She was testing the recipe, which she planned to include in Week 48 of her meal plan, as an option for folks who eat eggs, with substitutes for those who aren’t able to stomach nightshade veggies and dairy. She also makes a “pizza frittata” with tomato sauce and pepperoni that serves up pizza flavor without the crust.

“It all kind of pivots on the condiments,” said Meyer, who is careful to tell her clients that she’s not a nutritionist. She includes three recipes for sauces like chimichurri, pesto and avocado Caesar dressing in each week’s plan.

Meyer develops a recipe by thinking about taste, health, sourcing of ingredients — and how it will look to her more than 10,500 followers on Instagram. Her small workspace is packed with tools, from beautiful, tin-lined copper cooking pans to a stainless steel Berkey water filtration tank, to an Instant Pot multicooker.

“I absolutely think of food as medicine,” she said. “I really have ended up realizing that food either helps or harms. There isn’t that much neutral food.”

Meyer (who includes her middle initial in everything so fans of the “Twilight” author don’t mistake her for that Stephenie Meyer) grew up in tiny Lakefield, Minn., wanting to be either a teacher or a cook.

She worked in communications and fundraising in the Twin Cities before turning to food blogging, eventually developing recipes with Andrew Zimmern before his “Bizarre Foods” show took off. In the earlier days of her blog, she subscribed to a CSA and chronicled how she used each week’s farm vegetables.

Meyer was diagnosed in 2010 with Hashimoto’s, a condition where the immune system attacks the thyroid. She tried a gluten-free diet and says she found that it helped clear the crushing, tired “brain fog” feeling she felt, and that her hair loss, puffy water retention and trouble sleeping went away. She decided to stop eating gluten permanently.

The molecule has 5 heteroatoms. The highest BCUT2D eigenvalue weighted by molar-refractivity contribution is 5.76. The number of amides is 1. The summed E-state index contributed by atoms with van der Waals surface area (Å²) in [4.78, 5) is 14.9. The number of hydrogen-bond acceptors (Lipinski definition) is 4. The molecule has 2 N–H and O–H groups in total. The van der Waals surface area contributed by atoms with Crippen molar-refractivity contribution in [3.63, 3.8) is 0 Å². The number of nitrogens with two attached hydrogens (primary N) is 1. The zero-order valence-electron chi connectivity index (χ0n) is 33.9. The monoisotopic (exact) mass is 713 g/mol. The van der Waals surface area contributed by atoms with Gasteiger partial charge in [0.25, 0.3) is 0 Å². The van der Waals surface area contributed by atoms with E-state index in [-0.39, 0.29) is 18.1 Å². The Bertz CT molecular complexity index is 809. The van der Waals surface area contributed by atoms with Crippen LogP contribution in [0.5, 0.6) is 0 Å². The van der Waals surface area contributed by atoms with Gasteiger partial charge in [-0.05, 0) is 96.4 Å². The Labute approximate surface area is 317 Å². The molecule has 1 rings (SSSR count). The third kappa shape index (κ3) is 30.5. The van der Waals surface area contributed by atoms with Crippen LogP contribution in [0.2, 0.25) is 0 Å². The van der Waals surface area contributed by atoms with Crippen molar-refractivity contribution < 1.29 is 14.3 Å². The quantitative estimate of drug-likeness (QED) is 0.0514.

“I’m not willing to live with the side effects. Other people are, and I respect that,” she said.

For a while, she felt great. But a few years later, she was hit with a perfect storm of stress, working to finish writing a cookbook (“Twin Cities Chef’s Table: Extraordinary Recipes From the City of Lakes to the Capital City”) while getting divorced and moving into a new home. Her symptoms returned, even though she wasn’t eating gluten.

With the backing of her primary care doctor, she decided to try the Autoimmune Protocol (AIP) diet. A subset of the Paleo diet, AIP eliminates everything from eggs, legumes, grains, nuts, dairy and nightshade vegetables to spices made from seeds, coffee and refined sugar.

After several months on the diet, Meyer religiously kept a food journal as she added back foods, finding that she felt unwell after eating coconut, legumes and chilies.

Boosting home cooking

In her work as a culinary coach, in which she gives individual clients in-home sessions on how to cook and creates custom shopping lists and meal plans, Meyer started focusing on “batch” style meals, cooking once and banking prepared food that’s repurposed throughout the week.